Check out our podcast episode on this hot topic + watch the live stream on Facebook!
On this week’s episode of Making the Impact, host Courtney Ortiz went live on Facebook with IDA judge, teacher, and choreographer Emily Branigan to answer listeners' questions on the air.
One important question that arose was around hair styling for young competitive dancers. A curious dance parent of a young dancer of color expressed that her daughter’s team prefers that hair be straightened to create uniformity, but given the diversity of the studio, the dancers actually aren’t uniform, even if their hair is all styled the same way. So how do judges feel about uniformity when it comes to hair styles, especially with diverse groups of dancers? Emily suggests that each situation is different depending on the vibe and aesthetic of the piece. In a solo or small group, it might be easier to embrace natural essence, as opposed to a larger group. Courtney, a self-proclaimed “curly girl” offers the challenges of altering natural hair, noting that if she straightens her hair to appease a teacher or match a group, it’s not going to look like other dancers’ straight hair. Both judges agree that unless the style of the piece calls for a specific look, this is a great opportunity to celebrate diversity.
On a totally different note, another dance parent seeks advice on her young daughter’s contemporary solo dreams. Her six year old is itching to do a creepy contemporary solo next season but she isn’t sure that this is the best idea in terms of age appropriateness. Emily notes that it depends on the dancer, their maturity, and their technical proficiency, offering that at that young age, she prefers to see a lyrical solo but that lyrical can still be a little creepy if that’s what the dancer is craving and what her technical abilities allow for. The reason for this desire is to ensure that young dancers are working on their ballet foundation, which lyrical will bolster, while contemporary will often work to break. In contemporary dance, there is more space to play with technique and alter it, which most seven year olds are not yet ready to do. In order to break the rules of classical ballet, a dancer has to know those rules. But lyrical/contemporary debate aside, both Courtney and Emily agree that it truly comes down to the dancer and their technical strengths and abilities as a performer.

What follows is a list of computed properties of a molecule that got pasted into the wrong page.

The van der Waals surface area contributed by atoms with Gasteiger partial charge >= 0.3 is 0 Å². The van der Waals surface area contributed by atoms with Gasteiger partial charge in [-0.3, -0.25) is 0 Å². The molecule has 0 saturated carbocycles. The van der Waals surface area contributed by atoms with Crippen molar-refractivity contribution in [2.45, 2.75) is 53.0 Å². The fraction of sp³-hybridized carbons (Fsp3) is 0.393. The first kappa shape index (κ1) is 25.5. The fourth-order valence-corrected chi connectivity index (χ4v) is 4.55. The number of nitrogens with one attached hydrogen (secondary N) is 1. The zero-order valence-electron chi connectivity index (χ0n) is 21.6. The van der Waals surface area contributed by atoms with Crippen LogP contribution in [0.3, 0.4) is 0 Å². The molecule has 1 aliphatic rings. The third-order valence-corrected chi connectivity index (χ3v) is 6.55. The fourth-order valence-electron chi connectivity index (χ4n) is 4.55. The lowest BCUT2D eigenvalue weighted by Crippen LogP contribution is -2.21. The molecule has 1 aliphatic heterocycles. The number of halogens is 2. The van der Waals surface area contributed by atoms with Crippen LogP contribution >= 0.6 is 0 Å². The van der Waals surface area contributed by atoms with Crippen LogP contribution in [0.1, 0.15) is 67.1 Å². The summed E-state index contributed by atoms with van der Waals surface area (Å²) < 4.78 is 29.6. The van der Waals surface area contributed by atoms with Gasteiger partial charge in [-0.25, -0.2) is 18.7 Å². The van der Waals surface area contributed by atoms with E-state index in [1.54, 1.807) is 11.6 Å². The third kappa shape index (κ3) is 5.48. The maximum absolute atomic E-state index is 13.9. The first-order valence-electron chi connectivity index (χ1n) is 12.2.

A third topic of conversation arose around the ever-important topic of virtual learning and the engagement that happens--or doesn’t--in this mode of taking and teaching class. One listener asked for advice to help younger dancers stay interested in virtual classes. Emily suggests structure and consistency, offering that a two minute introduction with expectations is a great place to start every class. She also reminds everyone--dancers, teachers, and parents--to be patient and kind during these difficult times. Courtney agrees and also emphasizes the silver lining of Zoom classes, which is the potential for guest teachers that normally might not be able to work with students. Now is a great time to expose dancers to a variety of teachers in a more financially and logistically feasible way.
Be sure to tune into the full episode to hear more insight from Courtney and Emily on topics including breaking into judging, matching tights/shoe colors to dancers’ skin, the makings of a great convention teacher, and more!
Thanks to our guest, Emily Branigan, for joining us on the podcast this week! You can follow her at @embranigan.